Updated 1 years ago
I have written numerous columns on the importance of sales and how every business needs to be sales driven. Profits are important, but they just do not happen without sales.
In order to have sales, you need an effective and efficient sales force. There is no question about that. However, just having a sales force is not adequate. You need to make sure that your sales force is compensated on actual sales and that they are measurable so you can appropriately reward them for their efforts.
Obviously, the best thing to do with sales compensation is to reward them based on actual sales. For many businesses this consists exclusively of sales-based commission or incentives. The disadvantage here is that the staff will focus only on making sales – which earns them their incentives – and neglect those other important tasks that support the sales function.
The best sales forces work together as a team to reach their sales goals, but an incentive program that rewards only direct sales undermines the team dynamic. People are not going to be excited to work together as, typically, only one person receives a commission.
I prefer a compensation structure that consists of a low-base salary and direct sales incentives. That way the staff is compensated for their individual efforts but is also paid for doing tasks that benefit the firm but not necessarily them individually.
An important consideration when determining how to reward your sales force is whether they are paying their own way. I was helping a firm that had two sales people. Including benefits, these employees were being paid $230,000 annually, with the majority of their compensation predicated on incentives. When we looked at the gross profit margin before sales incentives, the firm was only earning $150,000.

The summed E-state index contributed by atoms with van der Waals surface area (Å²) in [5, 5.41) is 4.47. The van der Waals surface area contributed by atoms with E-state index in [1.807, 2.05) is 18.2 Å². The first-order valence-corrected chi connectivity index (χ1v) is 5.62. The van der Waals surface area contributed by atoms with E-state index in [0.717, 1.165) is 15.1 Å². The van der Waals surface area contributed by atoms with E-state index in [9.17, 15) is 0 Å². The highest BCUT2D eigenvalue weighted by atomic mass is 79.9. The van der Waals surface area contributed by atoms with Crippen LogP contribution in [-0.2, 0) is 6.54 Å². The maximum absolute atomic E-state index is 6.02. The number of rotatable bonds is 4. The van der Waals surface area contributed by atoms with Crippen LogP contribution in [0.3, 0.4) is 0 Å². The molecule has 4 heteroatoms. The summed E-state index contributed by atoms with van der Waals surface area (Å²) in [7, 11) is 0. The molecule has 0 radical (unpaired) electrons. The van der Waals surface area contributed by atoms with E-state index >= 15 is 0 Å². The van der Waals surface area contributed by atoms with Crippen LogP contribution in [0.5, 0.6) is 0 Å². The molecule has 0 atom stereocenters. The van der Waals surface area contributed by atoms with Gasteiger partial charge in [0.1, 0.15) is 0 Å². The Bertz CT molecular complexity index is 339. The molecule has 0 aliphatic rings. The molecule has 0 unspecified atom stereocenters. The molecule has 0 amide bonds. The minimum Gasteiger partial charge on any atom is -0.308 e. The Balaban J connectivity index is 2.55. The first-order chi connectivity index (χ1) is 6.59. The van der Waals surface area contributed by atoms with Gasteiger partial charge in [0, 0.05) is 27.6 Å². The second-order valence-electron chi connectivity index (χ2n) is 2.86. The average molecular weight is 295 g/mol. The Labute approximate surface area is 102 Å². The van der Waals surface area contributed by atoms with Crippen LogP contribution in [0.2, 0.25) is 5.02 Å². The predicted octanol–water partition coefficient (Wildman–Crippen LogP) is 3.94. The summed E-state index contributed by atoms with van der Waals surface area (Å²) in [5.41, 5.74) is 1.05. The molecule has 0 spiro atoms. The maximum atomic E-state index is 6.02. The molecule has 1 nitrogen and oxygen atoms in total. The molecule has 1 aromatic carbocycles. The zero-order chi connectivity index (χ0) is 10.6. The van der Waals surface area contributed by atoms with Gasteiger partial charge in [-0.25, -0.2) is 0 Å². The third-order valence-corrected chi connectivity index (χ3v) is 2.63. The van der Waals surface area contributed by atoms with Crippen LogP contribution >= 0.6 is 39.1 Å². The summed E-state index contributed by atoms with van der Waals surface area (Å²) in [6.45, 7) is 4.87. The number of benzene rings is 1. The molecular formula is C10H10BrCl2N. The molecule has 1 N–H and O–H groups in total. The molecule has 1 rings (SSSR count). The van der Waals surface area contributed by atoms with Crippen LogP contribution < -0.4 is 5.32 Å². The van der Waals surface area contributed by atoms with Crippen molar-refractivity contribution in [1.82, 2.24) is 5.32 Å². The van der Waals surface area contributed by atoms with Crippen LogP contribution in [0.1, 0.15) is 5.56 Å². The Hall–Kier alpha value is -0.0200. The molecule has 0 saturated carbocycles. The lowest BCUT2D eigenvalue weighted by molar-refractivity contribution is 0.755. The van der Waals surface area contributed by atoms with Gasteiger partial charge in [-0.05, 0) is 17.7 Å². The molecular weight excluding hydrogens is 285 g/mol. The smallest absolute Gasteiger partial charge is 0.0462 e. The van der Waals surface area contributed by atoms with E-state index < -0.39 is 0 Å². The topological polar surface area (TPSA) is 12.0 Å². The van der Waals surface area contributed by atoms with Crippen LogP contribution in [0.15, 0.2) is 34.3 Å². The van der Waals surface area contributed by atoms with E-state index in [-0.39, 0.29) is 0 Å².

Obviously, in this case, the sales staff was not adding value to the firm. This could have been because the sales incentive was too high, the market just was not big enough for two sales people, they were asking them to do too many tasks not related to individual sales, the profitability of the firm was not adequately structured or a combination of these factors.
In this case, the firm realized that their sales commission was too high and they had to lower it. This can be very tricky as you are cutting the income of your sales force and it can appear as though the firm is just being greedy.
This firm decided to reduce the commission but, in exchange, picked up 95 percent of each employee’s health care premium. This solution was not a perfect quid pro quo, but it showed that the firm was trying to make up for the reduction in sales commissions. The staff did not like the reduction at all, but they did stay with the firm. The firm also ended up earning a whole lot more as the staff worked even harder to keep their income at the level they thought it should be.
Now go out and make sure that your sales staff is compensated in a manner that maximizes both their individual efforts and the return to the business. It is important to ensure that the total benefits package is reasonable and permits the firm to earn a fair profit.
You can do this!
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Jerry Osteryoung is a consultant to businesses - he has directly assisted over 3,000 firms. He is the Jim Moran Professor of Entrepreneurship (Emeritus) and Professor of Finance (Emeritus) at Florida State University. He was the founding Executive Director of The Jim Moran Institute and served in that position from 1995 through 2008. His newest book co-authored with Tim O'Brien, "If You Have Employees, You Really Need This Book," is an Amazon.com bestseller. He can be reached by e-mail at firstname.lastname@example.org.